How to Lower Your Health Insurance Rates
Making adjustments to your policy or your lifestyle can help you save on health insurance. Here's how.
These days, everyone's mind is on their wallets, and we welcome any chance to save some money. At the same time, we all know that it's important not to skimp out of basic health insurance coverage.
The cost of healthcare around the world is rising rapidly and without insurance, a single emergency room visit can easily wipe out your life savings. On the flip side, health insurance costs are rising as well and can eat up a big chunk of your monthly budget.
That said, there are still ways for most people to get the health insurance they need and still have money left over for emergency savings and retirement planning. Let's look at some of the ways you can lower your health insurance rates so you can set aside a little extra money for yourself.
We'll start by considering the standard policy coverage tweaks that you can discuss with your agent or broker. These adjustments could result in some significant savings over time.
1. Buy Early
A lot of factors go into calculating your health insurance premiums. For health insurance, a big one is your age at the time you purchase the policy. One of the best ways to secure a lower premium is to buy health insurance as early as you can while you’re still young. The best rates are typically reserved for those under 25 years old because your changes of health issues and complications rise drastically as you age.
Many insurance companies will also offer a "claims free discount" for policyholders who have not filed a claim in the previous years, something that you are more likely to qualify for at a younger age.
Getting coverage at a young age is also desirable because your chances of rejection are low and you will be able to secure the broadest, most comprehensive coverage available to you. You are also likely to have fewer pre-existing conditions, which would be excluded from your policy.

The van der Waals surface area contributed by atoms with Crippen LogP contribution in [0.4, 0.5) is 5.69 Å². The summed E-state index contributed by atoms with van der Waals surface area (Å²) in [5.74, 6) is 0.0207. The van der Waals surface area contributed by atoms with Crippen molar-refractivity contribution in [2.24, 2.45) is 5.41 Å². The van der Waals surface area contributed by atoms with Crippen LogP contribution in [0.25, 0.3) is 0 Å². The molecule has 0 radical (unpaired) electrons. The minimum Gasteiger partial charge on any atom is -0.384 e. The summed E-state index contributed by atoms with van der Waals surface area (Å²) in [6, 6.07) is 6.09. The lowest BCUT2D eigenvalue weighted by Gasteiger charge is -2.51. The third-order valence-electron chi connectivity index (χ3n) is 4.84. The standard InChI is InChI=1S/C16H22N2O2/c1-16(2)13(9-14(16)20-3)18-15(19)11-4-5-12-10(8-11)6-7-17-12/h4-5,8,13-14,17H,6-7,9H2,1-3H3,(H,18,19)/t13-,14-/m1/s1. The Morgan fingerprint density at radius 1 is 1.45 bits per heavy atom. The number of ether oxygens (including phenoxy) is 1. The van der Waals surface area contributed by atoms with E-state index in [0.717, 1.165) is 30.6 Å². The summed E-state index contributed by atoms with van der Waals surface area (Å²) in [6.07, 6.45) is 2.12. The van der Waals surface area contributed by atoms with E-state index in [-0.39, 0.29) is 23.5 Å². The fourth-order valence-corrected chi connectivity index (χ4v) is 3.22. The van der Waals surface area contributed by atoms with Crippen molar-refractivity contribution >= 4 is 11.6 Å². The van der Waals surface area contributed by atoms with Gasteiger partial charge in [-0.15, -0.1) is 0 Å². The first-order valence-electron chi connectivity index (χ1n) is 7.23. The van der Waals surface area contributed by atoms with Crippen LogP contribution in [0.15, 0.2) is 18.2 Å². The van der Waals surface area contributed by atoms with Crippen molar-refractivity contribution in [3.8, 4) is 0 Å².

Of course, there is a bit of a catch here. Buying a policy while you are still young will likely secure you a lower premium, but some of those savings will be offset by the simple fact that you will be paying premiums from an earlier age. While your monthly rate will be lower, you might end up paying more over your lifetime than you would if you purchased coverage later on.
Still, going without health insurance, even while you're young, is a risky gamble and any money you might save by starting your policy later in life might be greatly offset by having to pay out of pocket for various medical expenses – including a lifetime of expenses for pre-existing conditions.
2. Increase Your Deductible
The deductible is the amount you will pay out of pocket on a loss before the insurance claim is processed and paid out by an insurer. If you have a $100 deductible on your policy and you file a $300 claim, you will have to pay the first $100 of that claim before your coverage kicks in and your insurer foots the remaining $200 bill.